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LINCOLN, Neb. — Vision Maker Media’s annual open call for public media broadcast proposals is offering Native American filmmakers help in getting their stories onto the small screen. 

The application deadline for proposals is Friday, Feb. 12, with the firm planning to announce awardees in April. 

“We ask Native Americans and allies of Native Americans to pitch us documentaries that we can help fund, develop and get distribution to public television,” said Charlie Perry (Prairie Band Potawatomi Nation), assistant director of Vision Maker Media. 

The company targets “at least 80 applicants” this year. 

“Vision Maker’s main goal is to help train Native American filmmakers to get into the public television industry and share their stories,” Perry said. “We want to help people heal from trauma by sharing their stories and move forward together.”

A funder and presenter of Native American television, Lincoln, Nebraska-based Vision Maker — originally known as Native American Public Television — receives the majority of its funding from the Corporation for Public Broadcasting.

“Over the last 40 years, if you’ve seen anything on public television in regard to Native Americans or Alaska Natives, we’ve probably had a hand in it,” Perry said. “We’ve been involved with at least 90 percent of it.” 

In 2020, Vision Maker awarded a total of $700,000 to six documentary projects, and another $200,000 to eight recipients of short film fellowships for up-and-coming Native American filmmakers.  

Perry said the most popular topics among last year’s chosen documentary proposals were Missing and Murdered Indigenous Women, tribal sovereignty, and obscure Native American histories.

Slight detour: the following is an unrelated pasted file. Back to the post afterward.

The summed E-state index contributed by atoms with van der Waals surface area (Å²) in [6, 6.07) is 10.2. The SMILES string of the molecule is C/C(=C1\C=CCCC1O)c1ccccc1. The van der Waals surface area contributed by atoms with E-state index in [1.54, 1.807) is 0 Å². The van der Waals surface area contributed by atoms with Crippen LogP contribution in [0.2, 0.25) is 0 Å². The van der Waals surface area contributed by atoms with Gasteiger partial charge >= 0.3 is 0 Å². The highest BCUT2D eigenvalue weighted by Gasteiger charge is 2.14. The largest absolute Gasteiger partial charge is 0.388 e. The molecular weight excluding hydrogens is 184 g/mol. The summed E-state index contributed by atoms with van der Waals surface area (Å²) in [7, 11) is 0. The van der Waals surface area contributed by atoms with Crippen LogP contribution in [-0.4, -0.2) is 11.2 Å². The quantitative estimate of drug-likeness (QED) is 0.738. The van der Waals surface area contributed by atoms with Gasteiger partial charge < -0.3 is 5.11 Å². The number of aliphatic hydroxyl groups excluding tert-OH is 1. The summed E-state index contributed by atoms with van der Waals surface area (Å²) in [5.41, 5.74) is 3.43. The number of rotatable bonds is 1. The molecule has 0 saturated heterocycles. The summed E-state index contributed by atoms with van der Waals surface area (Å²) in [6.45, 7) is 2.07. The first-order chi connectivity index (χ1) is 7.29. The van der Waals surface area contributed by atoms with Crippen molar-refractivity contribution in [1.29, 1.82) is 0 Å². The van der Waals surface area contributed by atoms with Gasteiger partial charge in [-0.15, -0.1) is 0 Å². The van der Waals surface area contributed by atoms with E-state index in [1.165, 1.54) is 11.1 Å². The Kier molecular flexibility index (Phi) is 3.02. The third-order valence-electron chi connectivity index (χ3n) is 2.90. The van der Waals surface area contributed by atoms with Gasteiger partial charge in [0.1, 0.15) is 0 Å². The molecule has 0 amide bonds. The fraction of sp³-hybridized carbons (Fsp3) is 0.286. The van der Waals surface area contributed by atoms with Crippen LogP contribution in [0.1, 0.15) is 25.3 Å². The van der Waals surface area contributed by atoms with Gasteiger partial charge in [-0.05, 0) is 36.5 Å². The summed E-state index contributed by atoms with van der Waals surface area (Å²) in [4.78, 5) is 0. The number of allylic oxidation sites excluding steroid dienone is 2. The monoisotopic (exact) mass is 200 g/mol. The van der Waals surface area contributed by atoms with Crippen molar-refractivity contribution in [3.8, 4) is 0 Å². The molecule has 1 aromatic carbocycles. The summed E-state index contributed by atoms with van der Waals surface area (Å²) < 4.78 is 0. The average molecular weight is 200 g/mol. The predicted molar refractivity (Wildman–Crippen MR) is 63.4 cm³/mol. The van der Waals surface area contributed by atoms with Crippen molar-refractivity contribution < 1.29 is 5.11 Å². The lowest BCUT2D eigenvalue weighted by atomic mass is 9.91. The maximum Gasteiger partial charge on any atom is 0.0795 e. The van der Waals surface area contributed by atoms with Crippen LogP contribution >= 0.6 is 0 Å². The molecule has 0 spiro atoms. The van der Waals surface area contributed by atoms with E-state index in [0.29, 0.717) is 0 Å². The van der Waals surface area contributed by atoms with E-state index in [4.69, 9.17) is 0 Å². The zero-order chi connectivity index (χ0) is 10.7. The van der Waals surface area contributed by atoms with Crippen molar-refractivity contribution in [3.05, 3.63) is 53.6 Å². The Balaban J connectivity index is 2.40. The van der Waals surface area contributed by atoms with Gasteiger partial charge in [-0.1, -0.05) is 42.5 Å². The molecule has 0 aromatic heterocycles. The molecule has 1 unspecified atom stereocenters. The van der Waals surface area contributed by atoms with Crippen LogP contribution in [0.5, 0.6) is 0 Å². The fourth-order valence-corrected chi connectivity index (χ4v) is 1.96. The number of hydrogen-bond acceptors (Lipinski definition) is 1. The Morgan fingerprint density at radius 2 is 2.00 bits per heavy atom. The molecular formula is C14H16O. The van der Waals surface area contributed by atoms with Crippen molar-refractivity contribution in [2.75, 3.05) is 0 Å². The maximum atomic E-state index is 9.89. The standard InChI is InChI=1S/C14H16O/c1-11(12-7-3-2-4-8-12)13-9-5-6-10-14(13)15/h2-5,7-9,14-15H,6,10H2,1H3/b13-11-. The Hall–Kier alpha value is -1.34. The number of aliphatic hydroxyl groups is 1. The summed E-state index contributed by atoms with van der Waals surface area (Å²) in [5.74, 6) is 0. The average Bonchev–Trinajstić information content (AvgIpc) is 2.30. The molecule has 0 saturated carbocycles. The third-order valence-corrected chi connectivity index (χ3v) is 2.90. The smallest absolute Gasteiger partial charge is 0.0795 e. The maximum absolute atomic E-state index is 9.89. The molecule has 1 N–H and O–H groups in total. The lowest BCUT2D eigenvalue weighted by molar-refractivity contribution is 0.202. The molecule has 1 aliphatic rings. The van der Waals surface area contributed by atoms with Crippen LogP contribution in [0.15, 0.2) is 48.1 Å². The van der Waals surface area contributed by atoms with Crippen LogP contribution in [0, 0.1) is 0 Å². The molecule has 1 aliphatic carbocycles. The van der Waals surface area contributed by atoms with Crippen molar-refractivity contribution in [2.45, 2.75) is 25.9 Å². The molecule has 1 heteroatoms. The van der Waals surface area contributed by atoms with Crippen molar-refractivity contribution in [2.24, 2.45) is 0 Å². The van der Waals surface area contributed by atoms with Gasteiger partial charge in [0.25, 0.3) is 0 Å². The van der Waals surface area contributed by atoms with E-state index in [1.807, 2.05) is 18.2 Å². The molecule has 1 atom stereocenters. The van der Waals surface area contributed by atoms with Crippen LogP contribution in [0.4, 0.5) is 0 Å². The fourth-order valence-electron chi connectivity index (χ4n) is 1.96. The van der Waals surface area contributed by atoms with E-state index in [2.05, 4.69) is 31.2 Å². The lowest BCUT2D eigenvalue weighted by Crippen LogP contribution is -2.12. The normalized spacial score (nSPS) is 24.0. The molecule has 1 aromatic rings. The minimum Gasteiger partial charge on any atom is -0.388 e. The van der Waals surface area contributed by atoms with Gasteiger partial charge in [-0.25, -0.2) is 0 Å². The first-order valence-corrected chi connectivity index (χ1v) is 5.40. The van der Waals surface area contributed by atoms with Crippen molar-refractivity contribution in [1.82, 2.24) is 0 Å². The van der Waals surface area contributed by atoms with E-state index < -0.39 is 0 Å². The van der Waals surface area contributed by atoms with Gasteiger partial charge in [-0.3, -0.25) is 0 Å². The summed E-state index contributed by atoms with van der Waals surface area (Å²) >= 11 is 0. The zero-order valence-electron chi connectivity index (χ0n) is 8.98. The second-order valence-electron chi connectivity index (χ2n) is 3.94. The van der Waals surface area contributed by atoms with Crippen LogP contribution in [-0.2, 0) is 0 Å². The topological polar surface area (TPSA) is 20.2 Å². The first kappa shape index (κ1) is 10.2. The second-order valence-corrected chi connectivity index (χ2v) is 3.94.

This year, there is a new twist to the competition.

“For the first time, we are accepting episodic fiction,” Perry said. “For quite a long time, we’ve seen Native Americans and tribal communities portrayed in an historical light. We want to show Native Americans existing today in contemporary society. And what better way to do that than to educate through entertainment?”

He said Vision Maker will invest up to $150,000 in producers pitching episodic fiction, and added that applicants are required to submit the script and storyboards for the first episode of a four- to eight-episode season.  

Right now, it’s prime time for Native American representation on TV, according to Perry. 

He pointed to upcoming shows like the FX comedy “Reservation Dogs” and NBC’s family drama “Sovereign.”  

“Reservation Dogs” centers on a quartet of teens coming of age on an Oklahoma reservation, and is directed by Sterlin Harjo (Seminole and Muscogee) and produced by Taika Waititi, the Maori filmmaker who won the Best Adapted Screenplay Oscar for “Jojo Rabbit” at the 2020 Academy Awards.  

“Sovereign,” which is being hailed as the first Native TV drama developed for network television, is a sprawling Indigenous family epic. Among the executive producers and writers are Bird Runningwater (Cheyenne and Mescalero Apache) and Sydney Freeland (Navajo.) 

“We're really excited right now. We’re at the cusp of a real big push and a want and a need for Native American produced media,” Perry said. “To see FX and mainstream media starting to really take interest in the work of our Native producers is amazing.”

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About The Author
Tamara Ikenberg
Contributing Writer
Tamara Ikenberg is a senior reporter at Tribal Business News reporting on the arts and culture and tourism industries, and contributing to coverage of the Alaska Native business community. Based in Southern California, Ikenberg was a contributing writer for Native News Online and has reported for The Alaska Dispatch News, The Courier-Journal in Louisville, The Mobile Press Register, NYLON Magazine and The Baltimore Sun. She also previously worked as a grant and article writer at Juneau-based Sealaska Heritage Institute.
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